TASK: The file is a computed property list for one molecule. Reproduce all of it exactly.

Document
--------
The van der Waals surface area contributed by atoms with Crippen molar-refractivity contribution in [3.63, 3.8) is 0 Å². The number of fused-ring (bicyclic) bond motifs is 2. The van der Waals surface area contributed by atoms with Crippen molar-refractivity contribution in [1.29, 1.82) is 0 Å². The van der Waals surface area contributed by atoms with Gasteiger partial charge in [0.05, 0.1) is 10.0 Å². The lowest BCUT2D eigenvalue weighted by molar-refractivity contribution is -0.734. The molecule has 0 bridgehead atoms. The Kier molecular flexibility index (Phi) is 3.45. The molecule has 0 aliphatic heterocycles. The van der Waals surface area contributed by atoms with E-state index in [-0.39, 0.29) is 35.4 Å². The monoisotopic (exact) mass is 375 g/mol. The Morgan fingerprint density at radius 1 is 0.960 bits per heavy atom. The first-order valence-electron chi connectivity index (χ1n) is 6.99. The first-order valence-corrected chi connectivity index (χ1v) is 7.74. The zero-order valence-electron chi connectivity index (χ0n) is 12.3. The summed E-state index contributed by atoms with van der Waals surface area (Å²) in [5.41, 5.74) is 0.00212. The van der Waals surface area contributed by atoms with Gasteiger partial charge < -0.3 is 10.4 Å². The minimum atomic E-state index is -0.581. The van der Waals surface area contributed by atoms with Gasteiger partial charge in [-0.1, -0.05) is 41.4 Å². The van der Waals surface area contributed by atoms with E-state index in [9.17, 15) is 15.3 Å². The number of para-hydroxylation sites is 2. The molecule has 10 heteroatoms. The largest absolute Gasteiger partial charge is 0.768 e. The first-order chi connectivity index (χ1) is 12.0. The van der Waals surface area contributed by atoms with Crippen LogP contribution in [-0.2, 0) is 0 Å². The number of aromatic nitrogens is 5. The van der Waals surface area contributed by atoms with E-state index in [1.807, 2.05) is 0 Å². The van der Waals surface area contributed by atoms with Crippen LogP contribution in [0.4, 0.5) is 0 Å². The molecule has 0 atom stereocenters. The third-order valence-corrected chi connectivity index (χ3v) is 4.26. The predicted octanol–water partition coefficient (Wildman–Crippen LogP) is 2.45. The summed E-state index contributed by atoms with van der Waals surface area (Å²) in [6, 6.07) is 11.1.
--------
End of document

The van der Waals surface area contributed by atoms with Crippen molar-refractivity contribution in [3.63, 3.8) is 0 Å². The number of fused-ring (bicyclic) bond motifs is 2. The van der Waals surface area contributed by atoms with Crippen molar-refractivity contribution in [1.29, 1.82) is 0 Å². The van der Waals surface area contributed by atoms with Gasteiger partial charge in [0.05, 0.1) is 10.0 Å². The lowest BCUT2D eigenvalue weighted by molar-refractivity contribution is -0.734. The molecule has 0 bridgehead atoms. The Kier molecular flexibility index (Phi) is 3.45. The molecule has 0 aliphatic heterocycles. The van der Waals surface area contributed by atoms with E-state index in [-0.39, 0.29) is 35.4 Å². The monoisotopic (exact) mass is 375 g/mol. The Morgan fingerprint density at radius 1 is 0.960 bits per heavy atom. The first-order valence-electron chi connectivity index (χ1n) is 6.99. The first-order valence-corrected chi connectivity index (χ1v) is 7.74. The zero-order valence-electron chi connectivity index (χ0n) is 12.3. The summed E-state index contributed by atoms with van der Waals surface area (Å²) in [5.41, 5.74) is 0.00212. The van der Waals surface area contributed by atoms with Gasteiger partial charge < -0.3 is 10.4 Å². The minimum atomic E-state index is -0.581. The van der Waals surface area contributed by atoms with Gasteiger partial charge in [-0.1, -0.05) is 41.4 Å². The van der Waals surface area contributed by atoms with E-state index in [9.17, 15) is 15.3 Å². The number of para-hydroxylation sites is 2. The molecule has 10 heteroatoms. The largest absolute Gasteiger partial charge is 0.768 e. The first-order chi connectivity index (χ1) is 12.0. The van der Waals surface area contributed by atoms with Crippen LogP contribution in [-0.2, 0) is 0 Å². The number of aromatic nitrogens is 5. The van der Waals surface area contributed by atoms with E-state index in [1.807, 2.05) is 0 Å². The van der Waals surface area contributed by atoms with Crippen LogP contribution in [0.4, 0.5) is 0 Å². The molecule has 0 atom stereocenters. The third-order valence-corrected chi connectivity index (χ3v) is 4.26. The predicted octanol–water partition coefficient (Wildman–Crippen LogP) is 2.45. The summed E-state index contributed by atoms with van der Waals surface area (Å²) in [6, 6.07) is 11.1.